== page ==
This is Ellen Degeneres’s commencement speech for Tulane University graduating class of 2009. I think this is a great example of someone who started out with nothing, didn’t know what they wanted to do, and eventually turned their passion and their dream into a reality. In my opinion Ellen Degeneres became who she is today by coming up with an idea and running with it, straying away from the norm, and staying true to her values and her character. I know it’s a little lengthy but please take the time to watch this, I think it’s worthwhile and of course, funny.
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The $1.6 Billion Woman, Staying on Message//
Sheryl Sandberg, Mark Zuckerberg’s No. 2, has helped steer Facebook, Inc. to its once-unimaginable height. Her message is about women and how, in her view, they must take responsibility for their careers and not blame men for holding them back.
Given that Ms. Sandberg is Facebook’s chief operating officer, and that all of Wall Street was hanging on last week’s news, you might think that she was absurdly off-topic. But Ms. Sandberg sees herself as more than an executive at one of the hottest companies around — more, too, than someone who will soon rank among the few self-made billionaires who are women. She sees herself as a role model for women in business and technology. In speeches, she often urges women to “keep your foot on the gas pedal,” and to aim high.
Leading Older Employees
As young professionals take on increased responsibility at office, they need to build management skills that allow them to work effectively with senior colleagues. When you’re young and you’re tasked with leading, the three most important things to keep in mind are as follows:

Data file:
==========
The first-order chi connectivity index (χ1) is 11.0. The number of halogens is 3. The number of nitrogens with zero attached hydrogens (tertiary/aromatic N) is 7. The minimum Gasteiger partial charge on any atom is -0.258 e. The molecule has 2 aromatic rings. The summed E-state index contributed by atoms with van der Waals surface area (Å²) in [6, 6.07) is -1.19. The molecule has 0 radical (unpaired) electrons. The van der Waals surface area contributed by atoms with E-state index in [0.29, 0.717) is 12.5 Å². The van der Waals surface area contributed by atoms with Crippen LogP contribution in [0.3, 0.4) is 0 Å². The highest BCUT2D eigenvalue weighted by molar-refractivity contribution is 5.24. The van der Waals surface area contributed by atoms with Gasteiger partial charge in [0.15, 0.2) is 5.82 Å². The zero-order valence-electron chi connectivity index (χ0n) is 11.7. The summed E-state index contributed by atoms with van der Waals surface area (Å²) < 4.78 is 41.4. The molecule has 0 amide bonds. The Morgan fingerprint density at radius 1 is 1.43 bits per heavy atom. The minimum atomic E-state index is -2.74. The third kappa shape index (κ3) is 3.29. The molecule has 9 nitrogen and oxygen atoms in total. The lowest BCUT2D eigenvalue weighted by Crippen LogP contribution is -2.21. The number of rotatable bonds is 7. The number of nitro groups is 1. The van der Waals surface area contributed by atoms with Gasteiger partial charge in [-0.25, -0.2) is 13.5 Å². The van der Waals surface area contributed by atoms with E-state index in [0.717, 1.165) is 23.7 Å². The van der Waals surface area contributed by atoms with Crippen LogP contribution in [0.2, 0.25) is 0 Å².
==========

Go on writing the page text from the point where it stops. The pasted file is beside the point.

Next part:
1. Be Confident
2. Be Open Minded
3. Solicit Feedback Regularly
Interesting read for all young professionals, from the Harvard Business Review.
A CEO and a gentleman
People who believe that “nice guys finish last” probably don’t know Ken Chenault. The chairman and CEO of American Express built his career around being honest and likable, while remaining a tough competitor.
“Frankly, you can’t be a jerk and be successful in the service business for a long period of time,” he says. “When you’re in the service business, reputation is everything. Sometimes when you’re very successful, you become arrogant, and what I’ve tried to instill is a very strong sense of customer needs, respect for your colleagues, says Chenault.”
RICHARD BRANSON: Be a leader — not a boss
A leader is very different from a boss. Many CEOs are bosses, not leaders, directing their employees from well behind the front lines. But sitting in the boardroom listening to even the most comprehensive reports from the front can never compare with your being there and seeing, hearing and understanding those interactions with your customers for yourself.
If you aren’t frequently out there leading the charge with your employees, you simply cannot stay in touch with the realities of your business.
Last week’s news that Time Inc., the largest magazine publisher in the United States, would be run by Laura Lang, who was the chief executive of the digital advertising agency Digitas is a clear signal that the digital future, we are always talking and hearing about, is here. Ms. Lang has never managed a magazine print run in her life. She’s 100% oriented towards digital and content. I thought it would be interesting to get to know her better through this video.
Why American Management Rules the World - according to a group of European researchers:
What is the secret sauce of management success? One of the biggest drivers is variation in people management. American firms are ruthless at rapidly rewarding and promoting good employees and retraining or firing bad employees.
Source: Harvard Business Review
Akio Morita: if you’ve never heard of him, you’ve surely heard of his company, Sony. Sony’s first product was a rice cooker that didn’t cook rice so much as burn it, selling less than 100 units. This first setback didn’t stop Morita and his partners as they pushed forward to create a multi-billion dollar company.
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